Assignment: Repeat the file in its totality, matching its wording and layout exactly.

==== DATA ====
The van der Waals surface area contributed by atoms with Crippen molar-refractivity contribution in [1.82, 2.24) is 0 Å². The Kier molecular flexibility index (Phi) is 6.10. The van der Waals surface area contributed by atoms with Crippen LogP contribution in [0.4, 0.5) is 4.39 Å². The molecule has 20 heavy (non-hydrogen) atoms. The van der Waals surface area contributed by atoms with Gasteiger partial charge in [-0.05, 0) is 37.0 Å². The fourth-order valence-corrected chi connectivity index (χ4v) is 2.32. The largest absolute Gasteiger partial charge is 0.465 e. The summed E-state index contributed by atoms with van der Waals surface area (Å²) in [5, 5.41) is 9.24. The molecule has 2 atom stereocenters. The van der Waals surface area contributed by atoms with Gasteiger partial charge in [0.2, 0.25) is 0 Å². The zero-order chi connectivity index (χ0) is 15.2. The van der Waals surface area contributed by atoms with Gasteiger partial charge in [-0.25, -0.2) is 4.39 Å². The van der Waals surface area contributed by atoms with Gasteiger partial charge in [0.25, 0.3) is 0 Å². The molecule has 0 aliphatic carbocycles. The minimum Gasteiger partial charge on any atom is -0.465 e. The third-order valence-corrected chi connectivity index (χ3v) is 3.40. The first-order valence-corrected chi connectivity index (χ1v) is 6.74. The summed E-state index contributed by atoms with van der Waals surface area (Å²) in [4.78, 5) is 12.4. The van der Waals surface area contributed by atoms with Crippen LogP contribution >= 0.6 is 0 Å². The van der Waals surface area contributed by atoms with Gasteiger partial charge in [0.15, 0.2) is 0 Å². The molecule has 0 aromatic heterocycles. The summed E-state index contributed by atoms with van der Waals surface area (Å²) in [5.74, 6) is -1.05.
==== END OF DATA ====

The van der Waals surface area contributed by atoms with Crippen molar-refractivity contribution in [1.82, 2.24) is 0 Å². The Kier molecular flexibility index (Phi) is 6.10. The van der Waals surface area contributed by atoms with Crippen LogP contribution in [0.4, 0.5) is 4.39 Å². The molecule has 20 heavy (non-hydrogen) atoms. The van der Waals surface area contributed by atoms with Gasteiger partial charge in [-0.05, 0) is 37.0 Å². The fourth-order valence-corrected chi connectivity index (χ4v) is 2.32. The largest absolute Gasteiger partial charge is 0.465 e. The summed E-state index contributed by atoms with van der Waals surface area (Å²) in [5, 5.41) is 9.24. The molecule has 2 atom stereocenters. The van der Waals surface area contributed by atoms with Gasteiger partial charge in [0.2, 0.25) is 0 Å². The zero-order chi connectivity index (χ0) is 15.2. The van der Waals surface area contributed by atoms with Gasteiger partial charge in [-0.25, -0.2) is 4.39 Å². The van der Waals surface area contributed by atoms with Gasteiger partial charge in [0.25, 0.3) is 0 Å². The molecule has 0 aliphatic carbocycles. The minimum Gasteiger partial charge on any atom is -0.465 e. The third-order valence-corrected chi connectivity index (χ3v) is 3.40. The first-order valence-corrected chi connectivity index (χ1v) is 6.74. The summed E-state index contributed by atoms with van der Waals surface area (Å²) in [4.78, 5) is 12.4. The van der Waals surface area contributed by atoms with Crippen LogP contribution >= 0.6 is 0 Å². The van der Waals surface area contributed by atoms with Gasteiger partial charge in [0.15, 0.2) is 0 Å². The molecule has 0 aromatic heterocycles. The summed E-state index contributed by atoms with van der Waals surface area (Å²) in [5.74, 6) is -1.05.